No ruling in case deciding fate of DACA immigration program

A federal judge did not immediately rule on a closely watched case over the fate of the Deferred Action for Childhood Arrivals program, which confers limited protections on hundreds of thousands of immigrants brought into the U.S. as children

HOUSTON -- A federal judge did not immediately rule Tuesday on a closely watched case over the fate of the Deferred Action for Childhood Arrivals program, which confers limited protections on hundreds of thousands of immigrants brought into the U.S. as children.

U.S. District Judge Andrew Hanen set an early April deadline for lawyers on both sides to provide more information.

Texas heads a coalition of Republican-led states that want Hanen to invalidate the DACA program, instituted in 2012 by then-President Barack Obama. Defending the program is the Mexican American Legal Defense and Educational Fund and the state of New Jersey.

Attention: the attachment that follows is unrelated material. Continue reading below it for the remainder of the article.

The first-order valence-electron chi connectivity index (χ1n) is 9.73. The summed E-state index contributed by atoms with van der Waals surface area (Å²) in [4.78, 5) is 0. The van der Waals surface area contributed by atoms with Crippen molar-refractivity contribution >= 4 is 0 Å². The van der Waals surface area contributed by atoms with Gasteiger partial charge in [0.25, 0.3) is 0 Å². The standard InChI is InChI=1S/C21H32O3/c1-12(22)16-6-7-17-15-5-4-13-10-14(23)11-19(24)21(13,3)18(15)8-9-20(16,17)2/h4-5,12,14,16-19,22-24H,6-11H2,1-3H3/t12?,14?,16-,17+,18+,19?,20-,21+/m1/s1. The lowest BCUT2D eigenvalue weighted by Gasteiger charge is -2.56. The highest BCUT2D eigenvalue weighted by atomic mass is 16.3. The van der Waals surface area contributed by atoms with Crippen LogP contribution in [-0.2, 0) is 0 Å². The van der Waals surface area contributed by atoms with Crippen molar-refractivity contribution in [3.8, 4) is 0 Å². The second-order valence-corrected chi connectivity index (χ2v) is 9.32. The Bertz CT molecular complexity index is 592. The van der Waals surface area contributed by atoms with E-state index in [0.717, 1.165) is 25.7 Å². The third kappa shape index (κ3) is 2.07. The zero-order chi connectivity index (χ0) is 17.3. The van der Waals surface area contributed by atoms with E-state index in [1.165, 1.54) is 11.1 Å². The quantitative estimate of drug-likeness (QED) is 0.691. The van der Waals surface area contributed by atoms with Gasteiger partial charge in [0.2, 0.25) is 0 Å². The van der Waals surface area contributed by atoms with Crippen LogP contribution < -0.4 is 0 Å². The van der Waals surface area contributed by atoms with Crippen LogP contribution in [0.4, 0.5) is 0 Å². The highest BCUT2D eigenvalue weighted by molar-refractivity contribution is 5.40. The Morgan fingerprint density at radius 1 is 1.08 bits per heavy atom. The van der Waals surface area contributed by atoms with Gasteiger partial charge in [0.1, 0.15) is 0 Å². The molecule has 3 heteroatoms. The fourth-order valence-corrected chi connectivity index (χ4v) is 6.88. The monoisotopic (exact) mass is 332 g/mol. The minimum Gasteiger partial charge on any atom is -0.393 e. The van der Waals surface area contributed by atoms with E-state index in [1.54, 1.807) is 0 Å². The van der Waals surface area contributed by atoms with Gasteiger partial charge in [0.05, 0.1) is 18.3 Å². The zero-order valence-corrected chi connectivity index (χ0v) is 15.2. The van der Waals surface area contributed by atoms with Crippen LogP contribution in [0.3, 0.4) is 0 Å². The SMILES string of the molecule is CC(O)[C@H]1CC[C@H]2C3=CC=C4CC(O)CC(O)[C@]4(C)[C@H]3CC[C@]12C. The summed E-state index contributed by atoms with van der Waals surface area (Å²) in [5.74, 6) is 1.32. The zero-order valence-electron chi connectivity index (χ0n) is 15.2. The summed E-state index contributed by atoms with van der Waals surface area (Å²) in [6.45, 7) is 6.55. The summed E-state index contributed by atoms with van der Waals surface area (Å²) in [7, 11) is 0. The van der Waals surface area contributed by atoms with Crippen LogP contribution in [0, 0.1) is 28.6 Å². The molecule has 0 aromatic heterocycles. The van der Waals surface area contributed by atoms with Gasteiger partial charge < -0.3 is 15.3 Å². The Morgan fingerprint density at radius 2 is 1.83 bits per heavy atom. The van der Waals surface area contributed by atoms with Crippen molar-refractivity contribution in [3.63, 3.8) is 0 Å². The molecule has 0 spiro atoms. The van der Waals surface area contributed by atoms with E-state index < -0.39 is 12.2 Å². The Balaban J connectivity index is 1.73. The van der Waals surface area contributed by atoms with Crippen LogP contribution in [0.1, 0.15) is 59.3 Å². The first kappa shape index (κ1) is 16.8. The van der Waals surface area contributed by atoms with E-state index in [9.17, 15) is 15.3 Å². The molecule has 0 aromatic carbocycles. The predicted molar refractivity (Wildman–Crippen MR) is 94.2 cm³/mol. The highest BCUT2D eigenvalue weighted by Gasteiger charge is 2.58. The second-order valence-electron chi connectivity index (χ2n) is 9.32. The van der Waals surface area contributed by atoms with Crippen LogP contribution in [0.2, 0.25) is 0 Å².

DACA recipients are granted a two-year reprieve from deportation that can be extended and receive a work permit and a Social Security number. The more than 600,000 people currently in the program must meet several requirements, including having no criminal record. Immigrants who are accepted and later get arrested face deportation to their country of origin.

But the program remains on potentially precarious ground. Lawyers for Texas on Tuesday pushed Hanen to quickly invalidate DACA. MALDEF has asked Hanen to delay any new order as President Joe Biden's administration and Congress consider legislation addressing DACA recipients.

Hanen noted that there had been dozens of failed proposals in the years since Obama enacted DACA.

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